Consider, for example, the email that Yale assistant house-master Erica Christakis sent to students encouraging the exercise of good judgement in their choice of Halloween costumes. Her comments come across as commensurate with the maturity and autonomy of young people in a dignity culture. However, to the victimhood culture, left-leaning Christakis was a villain who challenged their deeply held beliefs and who deserved, in turn, to be driven from her post. Such campus conflict, argue Campbell and Manning, is not best understood as a battle between left and right, but rather as a clash between the values of dignity and those of a rapidly expanding victimhood culture.

The Yale incident points to another seeming irony of victimhood culture. Students there, as at other elite universities where victimhood is most dominant, are very privileged and this privilege extends, relatively at least, to students identifying as members of oppressed groups. Campbell and Manning point out that victimhood culture flourishes best in societal milieus that are already generally, if not perfectly, egalitarian.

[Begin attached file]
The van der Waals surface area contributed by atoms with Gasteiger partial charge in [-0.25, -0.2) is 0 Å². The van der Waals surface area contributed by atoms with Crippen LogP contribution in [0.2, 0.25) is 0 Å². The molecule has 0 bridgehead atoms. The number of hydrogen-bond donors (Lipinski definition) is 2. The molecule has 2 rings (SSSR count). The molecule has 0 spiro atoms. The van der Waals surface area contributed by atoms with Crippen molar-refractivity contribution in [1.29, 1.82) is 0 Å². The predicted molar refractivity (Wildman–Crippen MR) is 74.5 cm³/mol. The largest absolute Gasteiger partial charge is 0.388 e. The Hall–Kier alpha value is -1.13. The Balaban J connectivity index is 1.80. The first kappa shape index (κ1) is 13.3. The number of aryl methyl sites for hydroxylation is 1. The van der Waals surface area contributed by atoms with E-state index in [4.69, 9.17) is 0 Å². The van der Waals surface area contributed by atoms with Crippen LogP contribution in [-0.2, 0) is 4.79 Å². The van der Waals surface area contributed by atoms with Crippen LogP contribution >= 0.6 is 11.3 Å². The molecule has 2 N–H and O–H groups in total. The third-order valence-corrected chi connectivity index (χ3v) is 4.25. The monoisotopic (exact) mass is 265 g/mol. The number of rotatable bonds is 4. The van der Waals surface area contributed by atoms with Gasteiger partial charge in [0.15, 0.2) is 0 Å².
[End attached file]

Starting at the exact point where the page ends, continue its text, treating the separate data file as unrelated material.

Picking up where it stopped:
Campbell and Manning are obvious iconoclasts amongst today’s advocacy-oriented sociologists, and in Chapter 6 they take aim at the current state of their discipline. They contend that social science generally, and sociology in particular, cannot advance when the primary goal is to advance a political agenda. It is for sociologists to describe and explain the social phenomena they study, not to make judgements and proscribe how those data should be used.

Sociologists who fail to recognize this distinction compromise the integrity of their research endeavours insofar as their findings and interpretations, and even their questions, are destined to conform to the prevailing ideology. The authors do not spare my own discipline of psychology from this critique with the only difference being that psychology has not ventured quite so far down the social-justice rabbit hole. Not surprisingly, the newer identity disciplines, like Women’s Studies, are even further removed from the scholarly endeavour.